Featured Research

from universities, journals, and other organizations

Firearm Suicide And Homicide Rates Associated With Level Of Background Check

Date:
June 3, 2008
Source:
Medical College of Wisconsin
Summary:
States that perform local-level background checks for firearms purchases are more effective in reducing firearm suicide and homicide rates than states that rely only on a federal-level background check, according to a new study.

States that perform local-level background checks for firearms purchases are more effective in reducing firearm suicide and homicide rates than states that rely only on a federal-level background check, according to a new study by researchers at the Medical College of Wisconsin in Milwaukee.

The study, led by Steven A. Sumner, B.S., a third-year medical student, and Peter Layde, M.D., professor of population health and co-director of the Injury Research Center at the Medical College, is published electronically in the May 2008 issue of the American Journal of Preventive Medicine, ahead of print.

Local-level background checks were found to be associated with a 27 percent-lower firearm suicide rate and a 22 percent-lower homicide rate in adults aged 21 years or older.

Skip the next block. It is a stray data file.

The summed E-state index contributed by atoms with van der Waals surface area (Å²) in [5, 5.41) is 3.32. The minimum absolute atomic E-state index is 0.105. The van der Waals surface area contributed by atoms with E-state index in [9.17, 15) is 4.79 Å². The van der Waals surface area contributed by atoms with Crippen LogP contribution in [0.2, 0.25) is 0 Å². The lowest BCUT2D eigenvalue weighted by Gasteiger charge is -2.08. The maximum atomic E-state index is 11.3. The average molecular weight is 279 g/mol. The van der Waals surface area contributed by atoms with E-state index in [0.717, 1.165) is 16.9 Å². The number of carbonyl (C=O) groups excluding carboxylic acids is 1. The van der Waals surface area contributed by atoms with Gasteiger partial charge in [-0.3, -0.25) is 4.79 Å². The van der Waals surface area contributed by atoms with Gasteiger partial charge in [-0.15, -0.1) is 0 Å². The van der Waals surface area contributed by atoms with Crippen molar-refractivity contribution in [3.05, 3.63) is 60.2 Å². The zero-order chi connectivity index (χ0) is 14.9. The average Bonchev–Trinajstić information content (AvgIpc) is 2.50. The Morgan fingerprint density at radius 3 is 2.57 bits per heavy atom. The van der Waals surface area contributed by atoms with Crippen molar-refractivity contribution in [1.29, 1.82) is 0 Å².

The retrospective study observed the association between the Department of Justice classification of agencies conducting firearm background checks for each state from 2002 to 2004, and firearm suicide and homicide rates for the same years from the National Center for Injury Prevention and Control.

Federal minimums for gun-control laws were established in 1993 with the passage of the Brady Handgun Violence Prevention Act. The Brady Act disqualifies any persons from purchasing firearms who are under indictment or convicted of a crime punishable by more than one year in prison. Other disqualifiers include persons who are a fugitive from the law; are unlawfully a user of a controlled substance; have been adjudicated as mentally defective or committed to a mental institution; have been dishonorably discharged from the armed services; have renounced United States citizenship; are subject to a restraining order; or have been convicted of domestic violence.